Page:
‘McJesus’ art sculpture to be removed from Israeli museum after violent protests

A sculpture of Ronald McDonald nailed to a cross will be removed from an Israeli art museum after it sparked violent protests among the country’s Arab Christians.

Einat Kalisch-Rotem, mayor of the Israeli city of Haifa, announced on Wednesday that the crucified “McJesus” sculpture will be returning to Finland, The Times of Israel reported

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“In an agreement with the church leaders, and since the lending agreement for the sculpture ends in the coming days, it will be removed, and returned as soon as possible,” Rotem tweeted.

She included a photo of the contract between the Zetterberg Gallery in Helsinki and the the Haifa museum which stated that the statue would be returned by January 2019.

The art piece arrived to be included in the “Sacred Goods” exhibit in June and is meant to bring awareness to and criticize society’s obsession with capitalism.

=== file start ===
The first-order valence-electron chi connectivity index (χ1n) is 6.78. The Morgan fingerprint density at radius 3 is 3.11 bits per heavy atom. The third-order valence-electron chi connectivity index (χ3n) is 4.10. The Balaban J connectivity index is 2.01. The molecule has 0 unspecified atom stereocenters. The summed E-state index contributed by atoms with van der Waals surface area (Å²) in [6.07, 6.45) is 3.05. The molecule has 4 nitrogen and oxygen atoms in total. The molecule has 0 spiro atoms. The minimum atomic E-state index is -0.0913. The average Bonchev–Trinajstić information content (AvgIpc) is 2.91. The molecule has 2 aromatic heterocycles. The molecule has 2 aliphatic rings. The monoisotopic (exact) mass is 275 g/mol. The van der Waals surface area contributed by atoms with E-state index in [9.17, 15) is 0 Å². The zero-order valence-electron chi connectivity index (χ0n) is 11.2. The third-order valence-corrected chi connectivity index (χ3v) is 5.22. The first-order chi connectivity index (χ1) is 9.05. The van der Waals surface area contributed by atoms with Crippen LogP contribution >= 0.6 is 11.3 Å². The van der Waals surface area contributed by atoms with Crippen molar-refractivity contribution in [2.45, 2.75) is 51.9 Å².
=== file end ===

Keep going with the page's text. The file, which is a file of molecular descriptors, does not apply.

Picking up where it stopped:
Rotem defended the removal of the sculpture in tweets translated by The Times of Israel.

“Without any connection, we believe in freedom of speech as a cornerstone of democracy,” she wrote. “We regret the distress experienced by the Christian community in Haifa, and the physical injury and violence that followed. We thank the heads of the Christian churches and priests in Haifa for the dialogue and desire to bridge, the effort to reach a solution, and to prevent violence.”

The sculpture sparked massive protests among Christian residents, who descended on the museum and clashed with police this week.

Police told The Associated Press that rioters threw a firebomb at the museum and crowds of protesters had to be dispersed using teargas and stun grenades. 

Culture and Sport Minister Miri Regev also threatened to withhold funding for the museum unless “McJesus” was removed, although the country’s Deputy Attorney General Dana Zilber said Regev does not have that legal authority, The Times of Israel noted.

The Finnish artist behind the “McJesus” sculpture, Jani Leinonen, also called for the piece to be removed because of his support for the boycotts against Israel.

“I joined the Boycott, Divestment and Sanctions (BDS) movement, that upholds the simple principle that Palestinians are entitled to the same rights as the rest of humanity,” Leinonen told The Jerusalem Post. “Israel overtly uses culture as a form of propaganda to whitewash or justify its regime of occupation, settler-colonialism, and apartheid over the Palestinian people. Therefore I do not wish to be part of this exhibition, and I asked the museum to take my artwork off the exhibition."